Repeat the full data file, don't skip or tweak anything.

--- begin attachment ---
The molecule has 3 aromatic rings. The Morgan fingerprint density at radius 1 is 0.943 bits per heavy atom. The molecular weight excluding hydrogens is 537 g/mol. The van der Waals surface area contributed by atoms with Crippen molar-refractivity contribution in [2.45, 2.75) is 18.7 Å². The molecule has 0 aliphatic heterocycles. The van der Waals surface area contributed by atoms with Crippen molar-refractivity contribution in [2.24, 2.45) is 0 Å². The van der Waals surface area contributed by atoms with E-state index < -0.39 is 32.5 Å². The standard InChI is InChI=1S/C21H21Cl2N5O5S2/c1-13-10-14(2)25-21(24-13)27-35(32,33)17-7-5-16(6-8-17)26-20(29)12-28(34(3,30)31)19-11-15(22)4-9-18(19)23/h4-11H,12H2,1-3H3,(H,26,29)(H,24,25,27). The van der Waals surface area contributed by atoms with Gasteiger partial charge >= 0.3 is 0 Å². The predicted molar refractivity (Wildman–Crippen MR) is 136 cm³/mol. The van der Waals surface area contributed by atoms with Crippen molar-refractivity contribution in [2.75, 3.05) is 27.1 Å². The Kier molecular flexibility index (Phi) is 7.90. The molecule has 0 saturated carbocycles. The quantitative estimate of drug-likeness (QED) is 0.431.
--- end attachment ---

The molecule has 3 aromatic rings. The Morgan fingerprint density at radius 1 is 0.943 bits per heavy atom. The molecular weight excluding hydrogens is 537 g/mol. The van der Waals surface area contributed by atoms with Crippen molar-refractivity contribution in [2.45, 2.75) is 18.7 Å². The molecule has 0 aliphatic heterocycles. The van der Waals surface area contributed by atoms with Crippen molar-refractivity contribution in [2.24, 2.45) is 0 Å². The van der Waals surface area contributed by atoms with E-state index < -0.39 is 32.5 Å². The standard InChI is InChI=1S/C21H21Cl2N5O5S2/c1-13-10-14(2)25-21(24-13)27-35(32,33)17-7-5-16(6-8-17)26-20(29)12-28(34(3,30)31)19-11-15(22)4-9-18(19)23/h4-11H,12H2,1-3H3,(H,26,29)(H,24,25,27). The van der Waals surface area contributed by atoms with Gasteiger partial charge >= 0.3 is 0 Å². The predicted molar refractivity (Wildman–Crippen MR) is 136 cm³/mol. The van der Waals surface area contributed by atoms with Crippen molar-refractivity contribution in [2.75, 3.05) is 27.1 Å². The Kier molecular flexibility index (Phi) is 7.90. The molecule has 0 saturated carbocycles. The quantitative estimate of drug-likeness (QED) is 0.431.